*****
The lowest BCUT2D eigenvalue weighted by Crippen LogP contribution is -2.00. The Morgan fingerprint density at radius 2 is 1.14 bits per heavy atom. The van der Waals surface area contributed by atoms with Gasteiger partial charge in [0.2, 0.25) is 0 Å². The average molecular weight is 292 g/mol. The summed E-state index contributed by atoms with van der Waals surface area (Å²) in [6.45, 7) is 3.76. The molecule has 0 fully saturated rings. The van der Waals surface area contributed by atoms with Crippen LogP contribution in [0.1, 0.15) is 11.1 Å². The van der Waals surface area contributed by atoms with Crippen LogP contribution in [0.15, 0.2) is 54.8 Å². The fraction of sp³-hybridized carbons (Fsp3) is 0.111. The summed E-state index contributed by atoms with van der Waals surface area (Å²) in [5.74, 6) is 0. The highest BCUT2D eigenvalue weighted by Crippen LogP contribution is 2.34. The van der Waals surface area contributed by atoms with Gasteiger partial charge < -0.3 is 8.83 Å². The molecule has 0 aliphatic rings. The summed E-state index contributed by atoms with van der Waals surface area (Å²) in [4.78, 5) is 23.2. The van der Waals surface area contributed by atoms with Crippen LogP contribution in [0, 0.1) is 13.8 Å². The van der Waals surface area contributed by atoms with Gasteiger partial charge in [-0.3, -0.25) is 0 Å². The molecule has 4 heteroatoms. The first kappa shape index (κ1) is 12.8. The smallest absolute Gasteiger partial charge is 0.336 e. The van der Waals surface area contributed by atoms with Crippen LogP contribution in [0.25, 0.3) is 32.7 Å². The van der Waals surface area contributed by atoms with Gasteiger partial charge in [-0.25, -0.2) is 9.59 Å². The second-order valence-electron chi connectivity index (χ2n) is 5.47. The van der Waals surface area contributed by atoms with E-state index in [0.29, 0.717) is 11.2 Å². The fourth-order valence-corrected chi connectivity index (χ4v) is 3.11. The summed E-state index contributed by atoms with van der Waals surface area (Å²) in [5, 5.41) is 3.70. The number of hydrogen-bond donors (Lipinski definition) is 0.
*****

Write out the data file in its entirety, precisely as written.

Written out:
The lowest BCUT2D eigenvalue weighted by Crippen LogP contribution is -2.00. The Morgan fingerprint density at radius 2 is 1.14 bits per heavy atom. The van der Waals surface area contributed by atoms with Gasteiger partial charge in [0.2, 0.25) is 0 Å². The average molecular weight is 292 g/mol. The summed E-state index contributed by atoms with van der Waals surface area (Å²) in [6.45, 7) is 3.76. The molecule has 0 fully saturated rings. The van der Waals surface area contributed by atoms with Crippen LogP contribution in [0.1, 0.15) is 11.1 Å². The van der Waals surface area contributed by atoms with Crippen LogP contribution in [0.15, 0.2) is 54.8 Å². The fraction of sp³-hybridized carbons (Fsp3) is 0.111. The summed E-state index contributed by atoms with van der Waals surface area (Å²) in [5.74, 6) is 0. The highest BCUT2D eigenvalue weighted by Crippen LogP contribution is 2.34. The van der Waals surface area contributed by atoms with Gasteiger partial charge < -0.3 is 8.83 Å². The molecule has 0 aliphatic rings. The summed E-state index contributed by atoms with van der Waals surface area (Å²) in [4.78, 5) is 23.2. The van der Waals surface area contributed by atoms with Crippen LogP contribution in [0, 0.1) is 13.8 Å². The van der Waals surface area contributed by atoms with Gasteiger partial charge in [-0.3, -0.25) is 0 Å². The molecule has 4 heteroatoms. The first kappa shape index (κ1) is 12.8. The smallest absolute Gasteiger partial charge is 0.336 e. The van der Waals surface area contributed by atoms with Crippen LogP contribution in [0.25, 0.3) is 32.7 Å². The van der Waals surface area contributed by atoms with Gasteiger partial charge in [-0.25, -0.2) is 9.59 Å². The second-order valence-electron chi connectivity index (χ2n) is 5.47. The van der Waals surface area contributed by atoms with E-state index in [0.29, 0.717) is 11.2 Å². The fourth-order valence-corrected chi connectivity index (χ4v) is 3.11. The summed E-state index contributed by atoms with van der Waals surface area (Å²) in [5, 5.41) is 3.70. The number of hydrogen-bond donors (Lipinski definition) is 0.